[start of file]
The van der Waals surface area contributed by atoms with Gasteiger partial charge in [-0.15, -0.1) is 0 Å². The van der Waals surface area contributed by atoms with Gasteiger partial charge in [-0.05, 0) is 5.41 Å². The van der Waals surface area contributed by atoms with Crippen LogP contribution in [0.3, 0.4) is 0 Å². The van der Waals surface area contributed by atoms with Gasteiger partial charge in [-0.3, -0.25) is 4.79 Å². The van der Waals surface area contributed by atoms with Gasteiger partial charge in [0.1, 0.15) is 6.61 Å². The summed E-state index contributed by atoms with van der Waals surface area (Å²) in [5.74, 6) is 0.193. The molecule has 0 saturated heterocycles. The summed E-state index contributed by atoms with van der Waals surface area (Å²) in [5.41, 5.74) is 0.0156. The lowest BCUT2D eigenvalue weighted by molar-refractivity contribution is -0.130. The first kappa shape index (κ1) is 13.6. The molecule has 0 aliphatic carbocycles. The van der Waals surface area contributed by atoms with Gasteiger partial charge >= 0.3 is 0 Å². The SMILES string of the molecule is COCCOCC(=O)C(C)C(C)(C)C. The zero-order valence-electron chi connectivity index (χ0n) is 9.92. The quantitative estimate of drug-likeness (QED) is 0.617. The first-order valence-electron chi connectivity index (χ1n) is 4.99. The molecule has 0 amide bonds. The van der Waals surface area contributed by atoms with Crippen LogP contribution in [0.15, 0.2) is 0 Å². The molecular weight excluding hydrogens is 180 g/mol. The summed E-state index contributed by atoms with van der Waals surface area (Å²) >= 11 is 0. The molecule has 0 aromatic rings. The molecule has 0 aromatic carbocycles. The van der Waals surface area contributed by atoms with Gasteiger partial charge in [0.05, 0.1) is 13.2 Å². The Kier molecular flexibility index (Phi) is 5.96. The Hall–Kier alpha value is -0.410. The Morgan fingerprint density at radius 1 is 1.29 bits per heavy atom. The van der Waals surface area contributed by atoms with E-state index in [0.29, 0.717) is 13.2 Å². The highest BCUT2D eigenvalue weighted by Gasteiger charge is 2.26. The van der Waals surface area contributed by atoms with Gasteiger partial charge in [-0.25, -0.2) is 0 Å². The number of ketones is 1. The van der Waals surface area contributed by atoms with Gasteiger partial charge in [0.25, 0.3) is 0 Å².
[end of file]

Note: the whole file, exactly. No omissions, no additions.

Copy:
The van der Waals surface area contributed by atoms with Gasteiger partial charge in [-0.15, -0.1) is 0 Å². The van der Waals surface area contributed by atoms with Gasteiger partial charge in [-0.05, 0) is 5.41 Å². The van der Waals surface area contributed by atoms with Crippen LogP contribution in [0.3, 0.4) is 0 Å². The van der Waals surface area contributed by atoms with Gasteiger partial charge in [-0.3, -0.25) is 4.79 Å². The van der Waals surface area contributed by atoms with Gasteiger partial charge in [0.1, 0.15) is 6.61 Å². The summed E-state index contributed by atoms with van der Waals surface area (Å²) in [5.74, 6) is 0.193. The molecule has 0 saturated heterocycles. The summed E-state index contributed by atoms with van der Waals surface area (Å²) in [5.41, 5.74) is 0.0156. The lowest BCUT2D eigenvalue weighted by molar-refractivity contribution is -0.130. The first kappa shape index (κ1) is 13.6. The molecule has 0 aliphatic carbocycles. The van der Waals surface area contributed by atoms with Gasteiger partial charge >= 0.3 is 0 Å². The SMILES string of the molecule is COCCOCC(=O)C(C)C(C)(C)C. The zero-order valence-electron chi connectivity index (χ0n) is 9.92. The quantitative estimate of drug-likeness (QED) is 0.617. The first-order valence-electron chi connectivity index (χ1n) is 4.99. The molecule has 0 amide bonds. The van der Waals surface area contributed by atoms with Crippen LogP contribution in [0.15, 0.2) is 0 Å². The molecular weight excluding hydrogens is 180 g/mol. The summed E-state index contributed by atoms with van der Waals surface area (Å²) >= 11 is 0. The molecule has 0 aromatic rings. The molecule has 0 aromatic carbocycles. The van der Waals surface area contributed by atoms with Gasteiger partial charge in [0.05, 0.1) is 13.2 Å². The Kier molecular flexibility index (Phi) is 5.96. The Hall–Kier alpha value is -0.410. The Morgan fingerprint density at radius 1 is 1.29 bits per heavy atom. The van der Waals surface area contributed by atoms with E-state index in [0.29, 0.717) is 13.2 Å². The highest BCUT2D eigenvalue weighted by Gasteiger charge is 2.26. The van der Waals surface area contributed by atoms with Gasteiger partial charge in [-0.25, -0.2) is 0 Å². The number of ketones is 1. The van der Waals surface area contributed by atoms with Gasteiger partial charge in [0.25, 0.3) is 0 Å².